A Look At Sheng Siong Group Ltd’s Dividend From 3 Important Investing Angles

Sheng Siong Group Ltd (SGX: OV8) is one of the largest supermarket chains in Singapore and could thus be a company that many living here are familiar with.

Sheng Siong was established in 1985 and has grown over the years to own a network of 41 stores in our Garden City. These stores are primarily located in the heartlands of Singapore.

The company was listed in 2011 and initiated its first annual dividend in the same year. Since then, Sheng Siong has consistently paid an annual dividend. But this raises the question: Can Sheng Siong sustain its dividend in the future?

Thing is, there is no easy answer. There’s no simple calculation that can tell investors for sure if a company can maintain or grow its dividend in the years ahead.

But, there are still some things about a company’s business we can look at for clues. Here are three of them, keeping in mind that they are not the only important aspects: (1) the company’s profit history, (2) the company’s pay-out ratio, and (3) the strength of the company’s balance sheet.

Profit history

A company’s profits are an important source of its dividends. Has Sheng Siong seen any large losses or big declines in profit over the past five years? That’s what I’m interested in finding out.

Source: Sheng Siong 2015 annual report

Turns out, Sheng Siong has a history of growing its bottom-line. There was a slight 6.7% decline in profit in 2013, but other than that, there was growth in each year for the period under study. All told, Sheng Siong’s profit has more than doubled from S$27.3 milion in 2011 to S$56.8 million in 2013.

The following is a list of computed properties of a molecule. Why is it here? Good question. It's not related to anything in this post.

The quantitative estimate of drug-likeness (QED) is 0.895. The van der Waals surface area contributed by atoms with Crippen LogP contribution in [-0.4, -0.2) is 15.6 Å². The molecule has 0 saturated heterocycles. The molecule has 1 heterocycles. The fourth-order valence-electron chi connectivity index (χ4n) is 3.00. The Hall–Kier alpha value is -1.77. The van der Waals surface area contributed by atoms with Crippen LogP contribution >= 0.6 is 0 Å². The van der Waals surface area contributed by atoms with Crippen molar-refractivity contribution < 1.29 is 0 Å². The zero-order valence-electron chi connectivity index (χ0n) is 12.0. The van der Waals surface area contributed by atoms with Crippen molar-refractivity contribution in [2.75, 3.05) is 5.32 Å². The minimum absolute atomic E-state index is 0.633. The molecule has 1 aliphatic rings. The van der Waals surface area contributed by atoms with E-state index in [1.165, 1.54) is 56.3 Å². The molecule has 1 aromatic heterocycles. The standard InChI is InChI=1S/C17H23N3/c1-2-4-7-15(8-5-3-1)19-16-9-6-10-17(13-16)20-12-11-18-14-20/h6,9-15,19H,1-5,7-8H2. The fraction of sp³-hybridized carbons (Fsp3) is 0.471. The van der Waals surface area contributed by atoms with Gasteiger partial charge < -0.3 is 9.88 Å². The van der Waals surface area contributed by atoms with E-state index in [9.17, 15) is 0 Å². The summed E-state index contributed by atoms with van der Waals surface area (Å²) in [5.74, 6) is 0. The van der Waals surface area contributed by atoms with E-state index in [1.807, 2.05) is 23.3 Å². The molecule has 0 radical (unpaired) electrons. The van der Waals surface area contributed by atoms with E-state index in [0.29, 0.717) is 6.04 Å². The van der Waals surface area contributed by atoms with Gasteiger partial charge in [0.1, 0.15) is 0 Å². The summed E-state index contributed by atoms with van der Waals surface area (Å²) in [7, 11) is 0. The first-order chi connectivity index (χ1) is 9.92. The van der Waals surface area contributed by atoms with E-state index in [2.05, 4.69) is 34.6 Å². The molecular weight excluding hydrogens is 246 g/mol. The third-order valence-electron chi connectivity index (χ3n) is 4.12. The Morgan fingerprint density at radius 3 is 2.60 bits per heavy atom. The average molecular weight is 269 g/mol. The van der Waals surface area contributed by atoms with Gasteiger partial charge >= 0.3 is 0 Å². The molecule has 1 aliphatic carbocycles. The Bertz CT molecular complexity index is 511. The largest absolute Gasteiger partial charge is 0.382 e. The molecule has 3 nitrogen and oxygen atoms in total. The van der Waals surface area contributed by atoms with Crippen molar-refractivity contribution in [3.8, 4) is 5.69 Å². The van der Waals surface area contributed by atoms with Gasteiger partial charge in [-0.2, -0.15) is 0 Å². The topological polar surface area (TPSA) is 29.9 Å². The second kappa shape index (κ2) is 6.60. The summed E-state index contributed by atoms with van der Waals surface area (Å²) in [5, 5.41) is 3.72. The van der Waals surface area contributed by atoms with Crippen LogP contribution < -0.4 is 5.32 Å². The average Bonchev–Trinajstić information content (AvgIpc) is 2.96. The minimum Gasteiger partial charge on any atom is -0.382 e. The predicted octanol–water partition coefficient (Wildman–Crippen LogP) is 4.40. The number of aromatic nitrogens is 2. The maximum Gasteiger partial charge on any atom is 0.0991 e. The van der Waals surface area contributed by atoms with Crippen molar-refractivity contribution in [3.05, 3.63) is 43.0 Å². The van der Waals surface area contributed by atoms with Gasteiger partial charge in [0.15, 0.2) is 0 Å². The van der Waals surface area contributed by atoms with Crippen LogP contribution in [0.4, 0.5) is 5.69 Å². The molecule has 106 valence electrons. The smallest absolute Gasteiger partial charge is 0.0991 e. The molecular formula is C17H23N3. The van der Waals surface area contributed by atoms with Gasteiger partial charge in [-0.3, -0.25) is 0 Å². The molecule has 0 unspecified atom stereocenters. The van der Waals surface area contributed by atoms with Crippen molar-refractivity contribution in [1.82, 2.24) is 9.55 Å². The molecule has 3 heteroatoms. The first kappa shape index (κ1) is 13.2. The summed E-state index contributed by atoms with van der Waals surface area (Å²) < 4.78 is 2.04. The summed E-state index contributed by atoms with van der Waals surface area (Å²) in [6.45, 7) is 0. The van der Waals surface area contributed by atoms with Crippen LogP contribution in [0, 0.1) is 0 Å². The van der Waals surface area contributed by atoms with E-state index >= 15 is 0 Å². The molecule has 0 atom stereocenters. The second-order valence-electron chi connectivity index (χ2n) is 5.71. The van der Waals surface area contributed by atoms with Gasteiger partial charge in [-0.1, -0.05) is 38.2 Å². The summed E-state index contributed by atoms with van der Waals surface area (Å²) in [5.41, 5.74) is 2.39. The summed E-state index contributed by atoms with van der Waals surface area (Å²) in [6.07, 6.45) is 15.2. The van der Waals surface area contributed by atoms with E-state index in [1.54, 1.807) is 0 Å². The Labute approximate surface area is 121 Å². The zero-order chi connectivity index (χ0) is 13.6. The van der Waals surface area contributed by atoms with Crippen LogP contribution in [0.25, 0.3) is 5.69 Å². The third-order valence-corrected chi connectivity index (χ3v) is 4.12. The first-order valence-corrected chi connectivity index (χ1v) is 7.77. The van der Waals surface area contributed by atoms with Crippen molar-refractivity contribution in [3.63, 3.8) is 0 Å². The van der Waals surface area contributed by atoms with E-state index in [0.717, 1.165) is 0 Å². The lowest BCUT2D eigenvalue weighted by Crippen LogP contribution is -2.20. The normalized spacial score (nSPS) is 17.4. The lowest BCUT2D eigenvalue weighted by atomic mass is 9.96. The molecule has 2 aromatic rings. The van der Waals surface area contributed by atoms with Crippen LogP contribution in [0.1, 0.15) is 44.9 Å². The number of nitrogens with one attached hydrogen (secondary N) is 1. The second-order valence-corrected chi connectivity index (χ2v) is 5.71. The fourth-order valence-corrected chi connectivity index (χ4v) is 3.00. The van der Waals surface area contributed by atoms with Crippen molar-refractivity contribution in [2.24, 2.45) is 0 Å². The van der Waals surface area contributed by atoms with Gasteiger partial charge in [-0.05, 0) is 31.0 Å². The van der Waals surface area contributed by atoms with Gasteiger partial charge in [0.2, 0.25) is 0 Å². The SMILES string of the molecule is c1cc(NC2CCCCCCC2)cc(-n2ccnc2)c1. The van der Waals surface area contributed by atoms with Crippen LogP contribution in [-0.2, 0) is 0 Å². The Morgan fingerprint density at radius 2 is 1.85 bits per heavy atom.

The pay-out ratio

The pay-out ratio refers to the percentage of a company’s profit that is paid out as a dividend.

There are two related things to bear in mind here. First, pay-out ratios should be less than 100%; it’s tough for a company to maintain its dividend if it is paying out all its profit. Second, the logic thus follows that the lower the pay-out ratio is, the better it could be; a low pay-out ratio means that a company’s dividend has more buffer to absorb negative developments in the business.

Sheng Siong’s trailing dividend comes in at S$0.0365 per share. With a trailing earnings per share of S$0.0404, the company thus has a pay-out ratio of 90%.

Strength of the balance sheet

A strong balance sheet gives a company a higher chance of being able to protect its dividend.

There are many ways to gauge the strength of a company’s balance sheet. One ratio to look at is the net-debt to shareholder’s equity ratio, where net-debt refers to total borrowings and capital leases net of cash and short-term investments. A ratio of more than 100% would mean that a company’s net-debt outweighs its shareholder’s equity.

Sheng Siong currently has zero debt, which brings its net-debt to negative territory.

A Fool’s take

To sum up, Sheng Siong is a company with steadily growing profits, a pay-out ratio of less than 100%, and zero debt.

In any case, it’s worth reiterating that all that we’ve seen with Sheng Siong above should not be taken as the final word on its investing merits – as I had mentioned earlier, there are many other aspects of a company’s business to study when it comes to assessing the sustainability of its dividend.

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The information provided is for general information purposes only and is not intended to be personalised investment or financial advice. Motley Fool Singapore contributor Lawrence Nga doesn’t own shares in any companies mentioned.